Sunday, August 15, 2004


I love the late Dr. Larry Bakke's statement about viewing objects in the Ames room: "It's easier for us to believe that a person is impossibly sized than it is for us to believe that the room isn't made of regular rectangles".

The Ames room was old when I went to school, it is older now. But it still works: even when we know that we know we are caught in the illusion of our own presuppositions.

It takes travel, experimentation and creativity to break our preconceptions. And sometimes it is necessary for us to be willing to withhold our judgements based on them. Why is it in our society that blind action is considered so compelling? If a president and his cabinet purchase the good will of Americans through misguided action, what does that mean for the rest of our society? Certainly actions are important, but once a gun is aimed, the action of pulling a trigger renders any later consideration irrelevant. If your judgement is wrong, and your judgement destroys another person, you are not worthy of the responsibility that comes with your position.

The Ames room has a specific architecture. When we look into it, we have a map in our minds that we use to interpret it, one with which we will base our actions. But the map is not the territory. One's judgement should not be based upon a single model, but upon many. In a similar way, images do not denote, they connote.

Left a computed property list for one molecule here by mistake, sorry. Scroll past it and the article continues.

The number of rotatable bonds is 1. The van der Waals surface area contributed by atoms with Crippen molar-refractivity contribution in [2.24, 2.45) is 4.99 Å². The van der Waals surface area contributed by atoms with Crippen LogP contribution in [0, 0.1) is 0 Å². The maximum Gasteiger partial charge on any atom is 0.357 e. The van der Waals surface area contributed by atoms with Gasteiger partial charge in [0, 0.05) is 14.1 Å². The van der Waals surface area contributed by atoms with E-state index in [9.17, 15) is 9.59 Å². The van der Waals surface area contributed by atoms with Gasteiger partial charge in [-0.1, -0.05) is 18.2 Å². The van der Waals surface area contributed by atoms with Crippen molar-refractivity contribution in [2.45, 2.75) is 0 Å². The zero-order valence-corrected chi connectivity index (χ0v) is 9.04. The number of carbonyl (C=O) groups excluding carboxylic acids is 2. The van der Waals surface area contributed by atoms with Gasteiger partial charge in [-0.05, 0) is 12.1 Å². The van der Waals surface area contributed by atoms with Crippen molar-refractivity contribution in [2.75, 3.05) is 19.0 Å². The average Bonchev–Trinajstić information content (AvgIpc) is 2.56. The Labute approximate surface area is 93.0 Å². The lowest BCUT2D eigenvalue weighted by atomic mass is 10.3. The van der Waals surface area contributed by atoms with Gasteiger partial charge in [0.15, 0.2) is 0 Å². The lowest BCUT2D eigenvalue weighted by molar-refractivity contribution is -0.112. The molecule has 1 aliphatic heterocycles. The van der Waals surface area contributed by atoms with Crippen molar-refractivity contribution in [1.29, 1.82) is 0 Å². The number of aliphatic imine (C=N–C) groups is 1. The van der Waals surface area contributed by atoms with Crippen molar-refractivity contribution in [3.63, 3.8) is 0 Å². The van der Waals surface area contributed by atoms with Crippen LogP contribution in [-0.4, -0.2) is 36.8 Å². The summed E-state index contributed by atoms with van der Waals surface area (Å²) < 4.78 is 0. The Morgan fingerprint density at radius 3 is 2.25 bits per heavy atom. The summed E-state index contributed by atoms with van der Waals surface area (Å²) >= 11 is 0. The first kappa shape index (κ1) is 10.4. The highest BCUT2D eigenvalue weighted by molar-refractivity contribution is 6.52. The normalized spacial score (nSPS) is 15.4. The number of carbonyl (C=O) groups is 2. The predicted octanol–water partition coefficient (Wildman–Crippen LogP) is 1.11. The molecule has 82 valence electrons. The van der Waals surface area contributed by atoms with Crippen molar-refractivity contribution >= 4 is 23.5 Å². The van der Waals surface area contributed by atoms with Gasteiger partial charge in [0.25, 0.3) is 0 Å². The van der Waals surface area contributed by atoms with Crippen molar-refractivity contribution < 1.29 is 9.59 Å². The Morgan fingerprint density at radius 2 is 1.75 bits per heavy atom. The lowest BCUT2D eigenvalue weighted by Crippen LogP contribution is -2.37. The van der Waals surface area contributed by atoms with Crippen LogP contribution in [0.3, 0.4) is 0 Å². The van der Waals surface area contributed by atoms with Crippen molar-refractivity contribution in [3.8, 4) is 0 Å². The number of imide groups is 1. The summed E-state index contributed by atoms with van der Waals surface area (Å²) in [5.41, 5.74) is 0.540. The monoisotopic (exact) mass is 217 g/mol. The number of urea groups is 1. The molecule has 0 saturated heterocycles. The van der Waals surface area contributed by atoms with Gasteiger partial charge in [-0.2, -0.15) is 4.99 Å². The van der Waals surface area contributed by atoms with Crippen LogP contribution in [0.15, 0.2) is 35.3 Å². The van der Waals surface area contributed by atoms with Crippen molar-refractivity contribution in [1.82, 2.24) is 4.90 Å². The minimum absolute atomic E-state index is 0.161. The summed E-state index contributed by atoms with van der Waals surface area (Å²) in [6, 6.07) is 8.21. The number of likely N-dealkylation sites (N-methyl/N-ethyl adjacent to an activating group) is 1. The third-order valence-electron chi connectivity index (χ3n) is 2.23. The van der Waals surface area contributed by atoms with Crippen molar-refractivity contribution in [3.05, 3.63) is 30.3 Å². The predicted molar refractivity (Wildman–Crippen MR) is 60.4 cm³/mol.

Life presents mis-en-scene after mis-en-scene. We can approach them like a speed reader, interpreting and acting as fast as we can run through them. But such an approach will not get one closer to reality. What is speed reading to a poem? And what aspect of life is less like a poem, and more like a newspaper headline?

This is why society so often destroys its artists and poets: because it does not perceive their difficult images and words except within its own context, except as misinterpreted by its own perspective. It reduces artists and poets to misfits. This is the conceptual map of the newspaper headline, of the rush through judgement, of the end of justice.

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